1. The rise of the online auction
I do admit: it is not without a drop of envy that I report about these two extraordinary examples of 19th century Catalan art coming to auction – I wish I myself were handling them! Isidre Nonell (1872-1911), and Joaquim Mir (1873-1940) shared formative years in the informal Colla del Safrà (The Saffron Gang, named after their use of strong colours, especially red), where they made their first attempts to free themselves from fin-de-siècle, bourgeoisie-loved late Impressionism, in favour to of a more direct form of realism. However, they developed their styles in to two different ways: Nonell dug stubbornly in the social (gypsy) underworld, and found new depths for his style on the way (from which Picasso took good lessons while in Barcelona); Mir embraced an exalted, exhilarating vision of nature. This is what you can see in Nonell’s Soledad, old Gipsy (oil on canvas, 1908, 100 x 81 cm, signed) and The pound in Can Pau Segimon (oil on canvas, 1905-06, 133 x 202.5 cm, signed), perhaps not at their peak, but certainly at a very high level. In any case, Setdart, the online auction house in charge, is not shy about estimates, nor the strength of the market: €600,000 each, offered on two consecutive dates (November 27 and 28). At that price, they would become the second most expensive Nonell ever sold at auction, and the Mir that smashed the previous record, by nearly doubling it. Will this aggressive approach pay out? That is something hard to know, since Setdart distinguishes itself by not making the final price public, nor indeed the fact whether the lot has been sold or fallen below the reserve price.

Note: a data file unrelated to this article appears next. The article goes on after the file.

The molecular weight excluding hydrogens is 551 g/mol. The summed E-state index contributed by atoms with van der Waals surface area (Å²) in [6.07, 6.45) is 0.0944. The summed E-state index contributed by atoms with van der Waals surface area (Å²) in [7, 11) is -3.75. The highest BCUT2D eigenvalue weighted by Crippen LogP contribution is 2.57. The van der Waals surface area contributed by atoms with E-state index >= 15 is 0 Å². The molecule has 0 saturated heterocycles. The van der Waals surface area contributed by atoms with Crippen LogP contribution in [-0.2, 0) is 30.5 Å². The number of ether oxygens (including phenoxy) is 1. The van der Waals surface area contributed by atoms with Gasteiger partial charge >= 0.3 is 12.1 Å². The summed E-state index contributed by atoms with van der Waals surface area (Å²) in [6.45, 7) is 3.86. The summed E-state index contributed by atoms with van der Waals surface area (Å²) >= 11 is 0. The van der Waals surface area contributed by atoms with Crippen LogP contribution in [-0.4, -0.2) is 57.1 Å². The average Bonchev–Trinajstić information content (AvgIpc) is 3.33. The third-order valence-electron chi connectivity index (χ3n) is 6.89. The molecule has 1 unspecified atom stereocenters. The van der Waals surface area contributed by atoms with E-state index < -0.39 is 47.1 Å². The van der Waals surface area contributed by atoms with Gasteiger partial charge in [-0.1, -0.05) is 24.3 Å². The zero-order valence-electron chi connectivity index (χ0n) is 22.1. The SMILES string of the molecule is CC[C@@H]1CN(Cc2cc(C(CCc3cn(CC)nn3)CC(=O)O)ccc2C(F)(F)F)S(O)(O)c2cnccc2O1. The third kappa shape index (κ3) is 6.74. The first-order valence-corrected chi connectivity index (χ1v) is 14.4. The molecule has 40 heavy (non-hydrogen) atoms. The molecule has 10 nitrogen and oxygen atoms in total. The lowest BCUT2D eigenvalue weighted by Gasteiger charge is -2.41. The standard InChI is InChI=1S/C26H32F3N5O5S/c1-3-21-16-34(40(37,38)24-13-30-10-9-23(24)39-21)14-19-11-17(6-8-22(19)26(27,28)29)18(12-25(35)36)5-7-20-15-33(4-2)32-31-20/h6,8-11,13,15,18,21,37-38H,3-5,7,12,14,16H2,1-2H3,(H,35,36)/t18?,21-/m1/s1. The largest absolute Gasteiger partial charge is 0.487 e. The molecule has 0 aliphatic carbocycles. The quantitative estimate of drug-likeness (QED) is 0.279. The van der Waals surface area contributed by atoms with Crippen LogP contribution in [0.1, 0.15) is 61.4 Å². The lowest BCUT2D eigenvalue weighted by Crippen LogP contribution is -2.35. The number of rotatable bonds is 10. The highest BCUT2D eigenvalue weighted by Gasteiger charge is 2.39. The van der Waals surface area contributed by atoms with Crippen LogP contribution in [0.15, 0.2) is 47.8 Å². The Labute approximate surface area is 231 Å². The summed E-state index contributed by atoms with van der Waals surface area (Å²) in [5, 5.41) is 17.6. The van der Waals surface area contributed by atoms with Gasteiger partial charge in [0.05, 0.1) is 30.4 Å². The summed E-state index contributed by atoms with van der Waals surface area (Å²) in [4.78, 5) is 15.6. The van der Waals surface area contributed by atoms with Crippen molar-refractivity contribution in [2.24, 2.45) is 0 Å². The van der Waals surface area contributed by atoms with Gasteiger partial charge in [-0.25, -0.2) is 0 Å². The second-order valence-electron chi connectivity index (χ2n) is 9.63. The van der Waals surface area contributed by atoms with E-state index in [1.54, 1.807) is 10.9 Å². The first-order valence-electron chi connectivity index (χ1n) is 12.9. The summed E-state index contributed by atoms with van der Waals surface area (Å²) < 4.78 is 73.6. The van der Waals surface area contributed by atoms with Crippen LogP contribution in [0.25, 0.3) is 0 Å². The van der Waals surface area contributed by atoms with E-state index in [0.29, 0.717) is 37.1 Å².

2. From the American and French Revolutions to the outbreak of the First World War
It is called Nineteenth Century Art Worldwide and it is a peer-reviewed, on-line semestral journal published since 2002 by the AHNCA (Association of Historians of Nineteenth Century Art), an American learned society affiliated to the CAA (College Art Association). Its Vision Statement notes that “for too long nineteenth-century art historical studies have focused on France and, to a lesser extent, Great Britain, the United States, and Germany. The editors of the journal are making a particular effort to solicit articles that cover the arts in other areas of the world as well”. Regarding Catalan and Spanish art however, I could find only two excellent exhibition reviews. So why not start changing things with a scholarly comment about the Martin Rico retrospective now in the Prado, or your interesting findings about some of the artists featured in the previous note (or Gaudí, for that matter)? You will find their Guidelines for submissions here.
3. Books: Collecting Spanish Art (the bright side)
The Frick Collection is publishing the proceeds of its 2008 conference on the hunger for Spanish Art among the most active collectors in the States. All authors are noted specialists from both sides of the Atlantic, and collectors discussed include Isabella Stewart Gardner, Henry Clay Frick, Charles Deering, Archer Huntington, Algur Meadows, and yes, William Randolph Hearst (Jose Luis Colomer and Inge Reist, ed., Colleting Spanish Art: Spain’s Golden Age and America’s Gilded Age, New York, 2012; 376 p., $90.- at the Frick’s online bookstore).
4. Books: Collecting Spanish Art (the dark side)
This book, published last September, traces William Randolph Hearst’s (1863-1951) aggressive buying campaign of important pieces from the Spanish heritage, notably architecture – including up to nine complete cloisters (Maria José Martínez Ruíz and José Miguel Merino Cáceres, La destrucción del patrimonio español. W. R. Hearst, el gran acaparador, Madrid, 2012; 704 pages, €32.- on the publisher’s website). His methods were not always clean, and the research gives a detailed account of his ways to put pressure on, and attract the will of officials in charge. For a broader picture on the matter, the reference work in the field is Francisco Fernández Pardo El Museo desaparecido. Dispersión y destrucción del patrimonio artístico español (Madrid, 2007; 5 volumes, apparently out of print, but available in some university libraries at home, and abroad).